• ...but when you look at it relative to the rest of the world, you see that only a handful of countries are at the average level of investment in infrastructure per capita
  • Given that most African countries are starting from a position of scarce coverage and depth of communications, this means that despite the investment they are slipping further behind
  • More than $30Bn of M&A has also happened in the last 5 years, but this has no consistent positive or negative impact on investment
  • The final part of the mix, inter-network connectivity is particularly bad - more than half of African countries have no Internet Exchange Point (IXP), making peering between providers prohibitively expensive
  • In short, there is consumer demand for services, although not internet ones, network infrastructure is lagging and interconnectivity is even more lagging
Part 3 - culture
  • Being a digital economy is about way more than just having decent connectivity (something that many legislators fail to appreciate)
  • Culture is at least as important. In my view this is a function of having problems to solve; the ability to take risk; access to resources and appropriate regulation
  • Taking them one-by-one, there are plenty of startups in Africa but they tend to be dealing with local problems caused by lack of infrastructure rather than those with international relevance. MPESA's patchy success outside of Kenya is illustrative
  • Culturally though, Africans seem more than typically willing to take risks and want to set up their own business (the exception being in South Africa, which has disastrously poor incentives for entrepreneurial behaviour)
  • Lack of availability of capital and other production resources is a serious impediment...
  • And the developed market solution of online ways of matching supply and demand are basically unavailable
  • An important thing to know is that success in digital products and services is a numbers game - you can't just have one crowdfunding platform and hope for it to succeed - you likely need to have dozens and let natural selection take its course
  • Finally, the role of government in this needs to be to educate people in the real skills they need, rather than interfering in telecoms!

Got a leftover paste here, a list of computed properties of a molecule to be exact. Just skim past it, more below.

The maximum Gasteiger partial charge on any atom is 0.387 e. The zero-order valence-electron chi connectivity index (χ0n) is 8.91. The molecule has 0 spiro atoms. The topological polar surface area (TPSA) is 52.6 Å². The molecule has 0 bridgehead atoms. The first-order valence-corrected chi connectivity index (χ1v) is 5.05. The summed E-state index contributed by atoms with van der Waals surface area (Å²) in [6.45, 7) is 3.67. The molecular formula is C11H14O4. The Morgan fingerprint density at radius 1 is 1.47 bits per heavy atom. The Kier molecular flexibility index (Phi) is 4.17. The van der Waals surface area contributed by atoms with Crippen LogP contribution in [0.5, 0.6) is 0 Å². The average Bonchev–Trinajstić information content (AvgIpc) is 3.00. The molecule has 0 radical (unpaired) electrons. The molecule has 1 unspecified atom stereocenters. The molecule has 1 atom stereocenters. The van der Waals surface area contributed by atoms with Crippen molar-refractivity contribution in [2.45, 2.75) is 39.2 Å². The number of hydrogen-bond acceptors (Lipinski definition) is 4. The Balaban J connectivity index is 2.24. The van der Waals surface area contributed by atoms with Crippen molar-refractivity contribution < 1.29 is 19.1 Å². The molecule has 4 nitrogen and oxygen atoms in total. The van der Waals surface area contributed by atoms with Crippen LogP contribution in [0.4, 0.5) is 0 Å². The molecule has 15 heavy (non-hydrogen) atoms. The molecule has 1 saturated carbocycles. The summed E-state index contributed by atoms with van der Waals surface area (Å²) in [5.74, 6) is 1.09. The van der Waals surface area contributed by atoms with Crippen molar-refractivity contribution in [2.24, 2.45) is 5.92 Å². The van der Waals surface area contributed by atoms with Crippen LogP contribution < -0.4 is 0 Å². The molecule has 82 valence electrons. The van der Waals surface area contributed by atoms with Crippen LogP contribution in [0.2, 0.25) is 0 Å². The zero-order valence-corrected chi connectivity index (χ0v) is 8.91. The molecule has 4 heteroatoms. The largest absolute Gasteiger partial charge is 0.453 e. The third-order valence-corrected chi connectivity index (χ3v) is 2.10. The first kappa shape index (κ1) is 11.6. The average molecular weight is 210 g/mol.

Conclusion
  1. There is no evidence of a leap frog in progress
  2. Infrastructure may be wireless and broadband-first in a way that it isn't elsewhere, but there's nowhere near enough of it to make any African country a South Korea and the possibility of that scenario emerging is actually receding
  3. For all of the fibre being dug in, there are more basic needs - IXPs being a first thing, a supply of cheaper smartphone handsets a second one
  4. The digital innovation that is taking place in African countries is solving national problems. It is using tools that are not relevant outside Africa (feature phones) to solve problems that are often irrelevant as well. This is not a criticism of that activity: it will certainly help countries over their infrastructure gaps, it just isn't likely to be a source of FDI
  5. Governments need to focus on getting the skills basics right in their countries. This may be a way of starting an actual leap forward as the skills of the new economy are not widely available in the developed markets so making them basic in African countries could gain advantage over the long term
I'm aware that this might be a somewhat controversial point of view. However much I wanted to be able to make a positive case, I'm afraid that the future currently looks like slipping further behind in relative terms and becoming a less attractive place to invest. One of those times when I hope I'm wrong.



Monday, 7 September 2015

Africa Telecoms Investment update

I had the chance to return to a topic that was very close to my heart for many years: that of the development of foundations for a digital economy in Africa. I'll drop a transcript of my keynote at SATNAC here in the next day or so, but for now, here's two high level figures on the investment over the last 5 years. 

I'm planning to restart blogs on this topic (and in general) once I've completed my latest book, on the traits of a digital business, later in the year.

In the interim, here's two figures: total investment in telecoms infrastructure, including international, core, MAN and access for all African countries, split by region. My summary of the figures is that although investment has been huge in African countries, on a per capita basis very few countries are even on par with the global average investment. Given where they're coming from, this means that African countries are effectively falling behind in terms of the foundational infrastructure that powers a digital economy.